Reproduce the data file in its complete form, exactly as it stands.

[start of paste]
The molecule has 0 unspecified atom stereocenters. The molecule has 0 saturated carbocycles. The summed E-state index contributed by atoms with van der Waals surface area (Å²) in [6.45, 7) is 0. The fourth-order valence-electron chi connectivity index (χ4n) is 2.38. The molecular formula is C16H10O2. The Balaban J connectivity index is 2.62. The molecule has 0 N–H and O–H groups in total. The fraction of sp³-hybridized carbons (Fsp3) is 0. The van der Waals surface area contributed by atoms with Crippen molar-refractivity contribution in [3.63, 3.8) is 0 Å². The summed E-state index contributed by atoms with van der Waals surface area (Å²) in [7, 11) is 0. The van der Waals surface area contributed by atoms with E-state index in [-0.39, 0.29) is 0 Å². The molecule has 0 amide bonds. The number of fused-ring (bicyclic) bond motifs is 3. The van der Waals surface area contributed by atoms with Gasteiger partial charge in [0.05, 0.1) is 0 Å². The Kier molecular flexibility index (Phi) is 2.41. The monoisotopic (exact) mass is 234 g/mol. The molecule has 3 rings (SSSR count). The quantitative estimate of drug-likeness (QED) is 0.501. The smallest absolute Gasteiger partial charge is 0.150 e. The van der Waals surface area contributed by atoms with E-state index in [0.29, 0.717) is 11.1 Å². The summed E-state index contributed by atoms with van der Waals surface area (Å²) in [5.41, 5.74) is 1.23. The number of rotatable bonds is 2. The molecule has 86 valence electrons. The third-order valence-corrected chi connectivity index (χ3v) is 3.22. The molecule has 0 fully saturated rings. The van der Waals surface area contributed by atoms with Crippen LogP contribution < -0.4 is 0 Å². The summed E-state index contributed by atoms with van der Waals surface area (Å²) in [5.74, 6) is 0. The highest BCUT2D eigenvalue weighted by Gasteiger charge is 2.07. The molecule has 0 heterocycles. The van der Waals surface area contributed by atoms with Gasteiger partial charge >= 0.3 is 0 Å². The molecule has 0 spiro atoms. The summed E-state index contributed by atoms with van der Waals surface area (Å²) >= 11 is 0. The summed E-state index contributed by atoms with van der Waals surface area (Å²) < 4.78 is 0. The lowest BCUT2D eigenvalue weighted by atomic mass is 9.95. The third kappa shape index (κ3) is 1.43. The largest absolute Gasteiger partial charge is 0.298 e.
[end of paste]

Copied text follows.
The molecule has 0 unspecified atom stereocenters. The molecule has 0 saturated carbocycles. The summed E-state index contributed by atoms with van der Waals surface area (Å²) in [6.45, 7) is 0. The fourth-order valence-electron chi connectivity index (χ4n) is 2.38. The molecular formula is C16H10O2. The Balaban J connectivity index is 2.62. The molecule has 0 N–H and O–H groups in total. The fraction of sp³-hybridized carbons (Fsp3) is 0. The van der Waals surface area contributed by atoms with Crippen molar-refractivity contribution in [3.63, 3.8) is 0 Å². The summed E-state index contributed by atoms with van der Waals surface area (Å²) in [7, 11) is 0. The van der Waals surface area contributed by atoms with E-state index in [-0.39, 0.29) is 0 Å². The molecule has 0 amide bonds. The number of fused-ring (bicyclic) bond motifs is 3. The van der Waals surface area contributed by atoms with Gasteiger partial charge in [0.05, 0.1) is 0 Å². The Kier molecular flexibility index (Phi) is 2.41. The monoisotopic (exact) mass is 234 g/mol. The molecule has 3 rings (SSSR count). The quantitative estimate of drug-likeness (QED) is 0.501. The smallest absolute Gasteiger partial charge is 0.150 e. The van der Waals surface area contributed by atoms with E-state index in [0.29, 0.717) is 11.1 Å². The summed E-state index contributed by atoms with van der Waals surface area (Å²) in [5.41, 5.74) is 1.23. The number of rotatable bonds is 2. The molecule has 86 valence electrons. The third-order valence-corrected chi connectivity index (χ3v) is 3.22. The molecule has 0 fully saturated rings. The van der Waals surface area contributed by atoms with Crippen LogP contribution < -0.4 is 0 Å². The summed E-state index contributed by atoms with van der Waals surface area (Å²) in [5.74, 6) is 0. The highest BCUT2D eigenvalue weighted by Gasteiger charge is 2.07. The molecule has 0 heterocycles. The van der Waals surface area contributed by atoms with Gasteiger partial charge >= 0.3 is 0 Å². The molecule has 0 spiro atoms. The summed E-state index contributed by atoms with van der Waals surface area (Å²) >= 11 is 0. The summed E-state index contributed by atoms with van der Waals surface area (Å²) < 4.78 is 0. The lowest BCUT2D eigenvalue weighted by atomic mass is 9.95. The third kappa shape index (κ3) is 1.43. The largest absolute Gasteiger partial charge is 0.298 e.